My Finest Pandemic Moments Were in the Kitchen
Since I’ve spent the past fifteen years teaching at a university renowned for its culinary program, you might think I’m an accomplished chef. Alas, I am not a member of that elite club — though occasionally a student will respond to me with a “Yes, chef.” Then I get all gooey inside.
I am an English teacher, and up until a few years ago I wasn’t even a mediocre cook. I was timid in the kitchen. I didn’t know what I was doing, and I never had the chance to practice my cooking. Sure I mastered a few dishes: blueberry pancakes, vegan chili, various types of pasta, and peach pies. But for the most part my repertoire was bland and boring. Bean burritos made from canned beans was a staple.
Many of my students learned how to cook at Grandma’s elbow or standing next to Dad at the stove. They started cooking when they were so small they had to use a stepping stool to reach the counter. Not me. Dinners with my mom were often spent at the Derby House or some Italian restaurant with candles burning in old straw-covered Chianti bottles. Not that I’m complaining. I loved going out to restaurants with my mom.
We didn’t go out every night, however, and she did have a few standard dishes that she prepared regularly: spaghetti with meat sauce, chop suey from canned Chinese vegetables, hamburgers, that sort of thing. Once a year, she’d go all out and make shrimp curry or baked ham for a houseful of guests. But she never taught me even the rudimentary dishes. She always said, if you know how to read, then you can cook.
This, it turns out, isn’t quite true. After I grew up, I would dutifully read recipes but they often mentioned techniques that were lost on me. What did it mean to blanche something? Even if I did figure out how to cook the recipe, it was often a failure.
When I got married, my husband was the adventurous one in the kitchen. He had a flair for preparing food that he’d picked up from his grandmother. He did teach me a few things along the way — how to make a killer guacamole and a hearty Mexican breakfast. But I stopped eating meat early in the marriage and he didn’t. We had a daughter but she was the pickiest eater to ever hold a fork. She liked her food in shades of yellow: yogurt, cereal, and macaroni and cheese. So I usually made a dinner of pasta and steamed veggies for my daughter and myself, while my husband made some sort of meat dish for himself.
When we got divorced in 2012 I thought I might get better at cooking, but wishing I could cook didn’t seem to do the trick. And this is when the teacher became the student. One of my culinary students wound up without a place to live. I had a guest room that I’d been using for Airbnb and offered to rent it to him at a reduced rate in exchange for some cooking lessons.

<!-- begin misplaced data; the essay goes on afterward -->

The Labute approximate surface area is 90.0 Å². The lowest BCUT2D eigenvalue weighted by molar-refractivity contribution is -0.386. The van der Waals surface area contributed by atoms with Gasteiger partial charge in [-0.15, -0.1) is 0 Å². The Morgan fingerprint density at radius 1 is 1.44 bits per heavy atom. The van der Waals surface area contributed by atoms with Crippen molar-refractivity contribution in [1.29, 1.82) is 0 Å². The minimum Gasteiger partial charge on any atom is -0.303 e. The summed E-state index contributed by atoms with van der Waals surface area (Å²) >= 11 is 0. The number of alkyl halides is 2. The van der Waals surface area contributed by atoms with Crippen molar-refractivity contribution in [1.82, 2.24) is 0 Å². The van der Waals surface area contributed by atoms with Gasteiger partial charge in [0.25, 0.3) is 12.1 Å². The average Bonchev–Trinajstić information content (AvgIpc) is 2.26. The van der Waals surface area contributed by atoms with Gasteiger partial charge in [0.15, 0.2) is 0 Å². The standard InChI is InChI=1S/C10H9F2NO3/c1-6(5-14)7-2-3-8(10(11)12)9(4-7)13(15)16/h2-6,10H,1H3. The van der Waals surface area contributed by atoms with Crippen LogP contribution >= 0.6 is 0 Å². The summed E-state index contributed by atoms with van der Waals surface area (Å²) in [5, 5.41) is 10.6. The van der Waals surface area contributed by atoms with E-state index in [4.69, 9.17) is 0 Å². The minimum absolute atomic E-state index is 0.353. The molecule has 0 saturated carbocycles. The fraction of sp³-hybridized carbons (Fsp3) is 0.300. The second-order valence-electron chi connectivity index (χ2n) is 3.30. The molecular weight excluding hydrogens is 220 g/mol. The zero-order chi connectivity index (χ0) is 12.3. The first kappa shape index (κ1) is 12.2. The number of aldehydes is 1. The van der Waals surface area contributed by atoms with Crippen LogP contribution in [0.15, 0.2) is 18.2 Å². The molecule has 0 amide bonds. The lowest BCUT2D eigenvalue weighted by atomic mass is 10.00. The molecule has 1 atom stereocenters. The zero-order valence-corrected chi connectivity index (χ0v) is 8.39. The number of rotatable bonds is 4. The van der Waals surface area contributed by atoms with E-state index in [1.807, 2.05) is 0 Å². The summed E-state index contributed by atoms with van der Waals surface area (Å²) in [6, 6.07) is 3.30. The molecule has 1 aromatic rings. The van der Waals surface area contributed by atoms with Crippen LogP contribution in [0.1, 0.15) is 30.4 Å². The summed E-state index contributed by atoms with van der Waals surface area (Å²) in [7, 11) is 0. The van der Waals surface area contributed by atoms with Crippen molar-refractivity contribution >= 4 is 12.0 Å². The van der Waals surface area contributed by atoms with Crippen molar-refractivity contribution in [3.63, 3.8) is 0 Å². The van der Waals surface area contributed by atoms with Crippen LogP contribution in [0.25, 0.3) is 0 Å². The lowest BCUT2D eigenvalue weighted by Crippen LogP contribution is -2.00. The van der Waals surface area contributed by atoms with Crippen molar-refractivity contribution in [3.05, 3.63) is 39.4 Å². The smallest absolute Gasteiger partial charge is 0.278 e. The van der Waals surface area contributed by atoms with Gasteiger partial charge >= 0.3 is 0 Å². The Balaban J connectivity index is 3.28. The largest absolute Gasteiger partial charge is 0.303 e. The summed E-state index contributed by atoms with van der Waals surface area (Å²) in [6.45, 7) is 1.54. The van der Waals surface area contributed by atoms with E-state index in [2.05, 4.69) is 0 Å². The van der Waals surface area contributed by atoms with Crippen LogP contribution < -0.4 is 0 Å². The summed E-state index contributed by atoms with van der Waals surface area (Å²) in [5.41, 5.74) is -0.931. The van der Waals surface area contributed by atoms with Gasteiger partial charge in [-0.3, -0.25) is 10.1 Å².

And boy did I get some lessons. We made tuna steaks with mango salsa and asparagus risotto, poached eggs on oysters in the half-shell for breakfast, seared scallops, alligator gumbo and tuna tartare. The kitchen was always a disaster. Other students would show up in the evenings and there’d be cooking and drinking and music long after I went to bed.
The culinary student only stayed with me for a few months, and it wasn’t like I was a great cook when he left. The difference was that thanks to his tutelage, I became confident in the kitchen. I took my time. I’d try different things. I wouldn’t worry how it came out. I learned how to make some delicious dishes over the years: Persian okra stew, seared salmon, a black bean and quinoa bowl, and all sorts of soups. I even bought an immersian blender.
When the pandemic came, I was ready to take it to another level. First, I was able to finally move in with my long-distance boyfriend of many years because I could teach remotely and so I had someone to cook for. Second, I had more time on my hands. Third, well, the Internet. There it is with all those handy videos.
My boyfriend (six month into the pandemic he became my husband) was the perfect person to cook for. He’s not a foodie, but he likes just about everything I fix. Unlike my former husband who would have criticized Jesus for not walking fast enough across the lake, my current spouse can always find something nice about whatever I put on the plate from plain old beans and rice to pasta primavera.
So I’ve been having fun. I’ve experimented with a few rudimentary Asian dishes — shrimp stir fry with brown sauce, shrimp fried rice with oyster sauce and toasted sesame oil, and vegetables with cashews. I’ve made black-eyed peas and black bean soup (successfully!) from dried beans. I made a to-die-for butternut squash soup, a leek soup for a friend who had Covid, and pumpkin chili with black beans and garbanzo beans.
I’ve picked chantarelle mushrooms from the ground and made creamed mushrooms on toast, mushrooms with pasta, and mushroom rice. I’ve roasted golden beets, a variety of squashes, brussels sprouts and sweet potatoes, red peppers for a cream cheese dip, and cherry tomatoes to put on penne. I’ve learned how to actually use tofu, including a veggie tofu scramble with turmeric and a delicious tofu barbecue sandwich. And my cast-iron skillet cornbread will melt in your mouth. The coup de grace was the caramel pecan cheesecake I made for my husband’s birthday.
I realize that I’m incredibly fortunate to have had this time to indulge in something I love doing. I haven’t had to deal with the grief of losing a loved one to Covid. I’ve been lucky enough to be able to work when so many others have scrambled for a living.
Life hasn’t always been so kind to me, but it’s given me a pass this time — at least so far. If the pandemic has taught us anything, it’s that we don’t what tomorrow will bring. I’m not glad we all had to go through this, but I am glad that I have finally become something I’ve always longed to be: a pretty good cook.